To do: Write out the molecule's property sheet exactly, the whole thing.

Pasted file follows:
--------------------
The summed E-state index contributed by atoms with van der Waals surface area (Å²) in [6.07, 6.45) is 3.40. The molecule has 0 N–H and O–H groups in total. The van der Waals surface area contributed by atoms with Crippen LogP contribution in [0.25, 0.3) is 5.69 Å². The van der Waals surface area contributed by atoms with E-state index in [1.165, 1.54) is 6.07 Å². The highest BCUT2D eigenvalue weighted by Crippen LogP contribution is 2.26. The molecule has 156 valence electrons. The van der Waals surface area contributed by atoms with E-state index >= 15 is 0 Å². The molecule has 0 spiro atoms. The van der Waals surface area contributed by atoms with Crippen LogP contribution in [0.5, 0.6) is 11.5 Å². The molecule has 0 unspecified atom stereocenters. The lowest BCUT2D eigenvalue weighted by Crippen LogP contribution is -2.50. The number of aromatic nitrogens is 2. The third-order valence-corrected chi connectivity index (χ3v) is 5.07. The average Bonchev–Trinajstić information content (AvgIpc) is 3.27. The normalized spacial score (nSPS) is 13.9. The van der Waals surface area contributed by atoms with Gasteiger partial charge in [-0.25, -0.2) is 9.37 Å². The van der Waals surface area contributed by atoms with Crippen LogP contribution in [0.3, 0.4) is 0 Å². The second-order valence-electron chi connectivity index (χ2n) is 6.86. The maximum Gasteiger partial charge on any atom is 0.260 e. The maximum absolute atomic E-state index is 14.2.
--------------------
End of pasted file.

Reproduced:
The summed E-state index contributed by atoms with van der Waals surface area (Å²) in [6.07, 6.45) is 3.40. The molecule has 0 N–H and O–H groups in total. The van der Waals surface area contributed by atoms with Crippen LogP contribution in [0.25, 0.3) is 5.69 Å². The van der Waals surface area contributed by atoms with E-state index in [1.165, 1.54) is 6.07 Å². The highest BCUT2D eigenvalue weighted by Crippen LogP contribution is 2.26. The molecule has 156 valence electrons. The van der Waals surface area contributed by atoms with E-state index >= 15 is 0 Å². The molecule has 0 spiro atoms. The van der Waals surface area contributed by atoms with Crippen LogP contribution in [0.5, 0.6) is 11.5 Å². The molecule has 0 unspecified atom stereocenters. The lowest BCUT2D eigenvalue weighted by Crippen LogP contribution is -2.50. The number of aromatic nitrogens is 2. The third-order valence-corrected chi connectivity index (χ3v) is 5.07. The average Bonchev–Trinajstić information content (AvgIpc) is 3.27. The normalized spacial score (nSPS) is 13.9. The van der Waals surface area contributed by atoms with Gasteiger partial charge in [-0.25, -0.2) is 9.37 Å². The van der Waals surface area contributed by atoms with Crippen LogP contribution in [0.3, 0.4) is 0 Å². The second-order valence-electron chi connectivity index (χ2n) is 6.86. The maximum Gasteiger partial charge on any atom is 0.260 e. The maximum absolute atomic E-state index is 14.2.